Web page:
The days of summer are now gone, and the kids are back in school. While the sun is now setting earlier, we still have plenty of light in the early part of the evening. Trying to get children to bed so they can be fresh for school the next day can be challenging. Even little ones who may need to get up for day care or pre-school can struggle falling off to sleep.
“Your internal clock, known as your circadian rhythm, is regulated by light exposure,” says Children’s Hospital at Lehigh Valley Hospital pediatric sleep specialist and pulmonologist Dharmeshkumar Suratwala, MD, with LVPG Pediatric Pulmonology–1210 Cedar Crest. “The cause is the photoreceptor in your eyes called a melanopsin. When exposed to light, this receptor suppresses the production of melatonin, a hormone that is a key factor in sleep/wake cycles.” Read More
Your eye doctor is like a detective. When she examines your eyes, she assesses your eye health and finds important clues to your overall well-being.
“Many patients first learn they have a health condition such as diabetes during a routine eye exam,” says ophthalmologist Christine Saad, MD, with LVPG Ophthalmology–17th Street. That’s just one reason why having regular eye exams is important.
How often should you see an eye doctor?
If you have healthy eyes, the American Academy of Ophthalmology recommends: Read More
You’re a woman who loves to work out and stay in shape. However, you’ve recently discovered you’re pregnant. Is it wise to maintain your commitment to fitness as you prepare to give birth?
“I think it’s always important to maintain a healthy lifestyle, especially as you go through one of life’s milestones such as the birth of a child,” says Lehigh Valley Health Network obstetrician/gynecologist Hai-yen Nguyen, MD, of LVPG Obstetrics and Gynecology–Fogelsville. “Exercise can be beneficial and safe under the guidance of a doctor in order to ensure that what you’re doing is healthy for both you and your baby.” Read More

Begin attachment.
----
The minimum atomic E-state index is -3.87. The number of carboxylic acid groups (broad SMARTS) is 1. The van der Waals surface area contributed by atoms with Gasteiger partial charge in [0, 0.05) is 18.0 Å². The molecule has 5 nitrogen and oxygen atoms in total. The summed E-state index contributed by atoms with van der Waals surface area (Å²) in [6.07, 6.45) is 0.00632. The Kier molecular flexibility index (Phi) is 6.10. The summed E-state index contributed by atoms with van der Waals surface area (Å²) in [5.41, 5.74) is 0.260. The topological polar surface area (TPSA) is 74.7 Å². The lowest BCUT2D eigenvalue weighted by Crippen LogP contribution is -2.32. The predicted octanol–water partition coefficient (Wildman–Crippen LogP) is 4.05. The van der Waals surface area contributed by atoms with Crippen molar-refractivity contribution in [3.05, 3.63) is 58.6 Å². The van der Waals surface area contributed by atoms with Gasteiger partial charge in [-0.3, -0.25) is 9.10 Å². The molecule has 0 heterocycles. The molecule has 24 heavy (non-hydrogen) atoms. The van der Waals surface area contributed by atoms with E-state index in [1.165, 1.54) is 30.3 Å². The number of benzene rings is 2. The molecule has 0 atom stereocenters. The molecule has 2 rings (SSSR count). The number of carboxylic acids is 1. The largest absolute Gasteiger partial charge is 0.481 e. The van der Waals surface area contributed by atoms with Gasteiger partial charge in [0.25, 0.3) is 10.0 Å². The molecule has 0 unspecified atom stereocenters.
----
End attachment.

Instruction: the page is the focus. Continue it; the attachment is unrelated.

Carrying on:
Through the years, you tend to develop a working knowledge of the warning signs of many illnesses either from your own experience or through the experience of others. You start sneezing and have a runny nose, you’ll probably think you’re getting a cold or having allergy problems. If you experience chest tightness or a shortness of breath, you know it might mean a heart attack.
Cancer has some classic warning signs as well, but a recent study indicated that many people either don’t know about them or simply choose to ignore them. That study was conducted in England and focused on 1,700 people age 50 and older, asking them if they had experienced certain symptoms in the previous three months. If they responded yes to any of the symptoms, they were asked to list a possible cause and then add if they considered the symptom serious enough to consult a doctor. Read More
Strengthening your core – the muscles of the trunk that surround and stabilize the spine – helps you prevent exercise-related injuries. But if you aren’t doing those exercises properly, you can create new problems, says Jeffery Smee, DC, a chiropractor with LVPG Chiropractic Medicine–1243 Cedar Crest. “Popular media have led us to desire ‘six-pack abs,’” he says. “However the common approach to obtain this physique is unrealistic and potentially puts your body, and specifically your back, in harm’s way.” Read More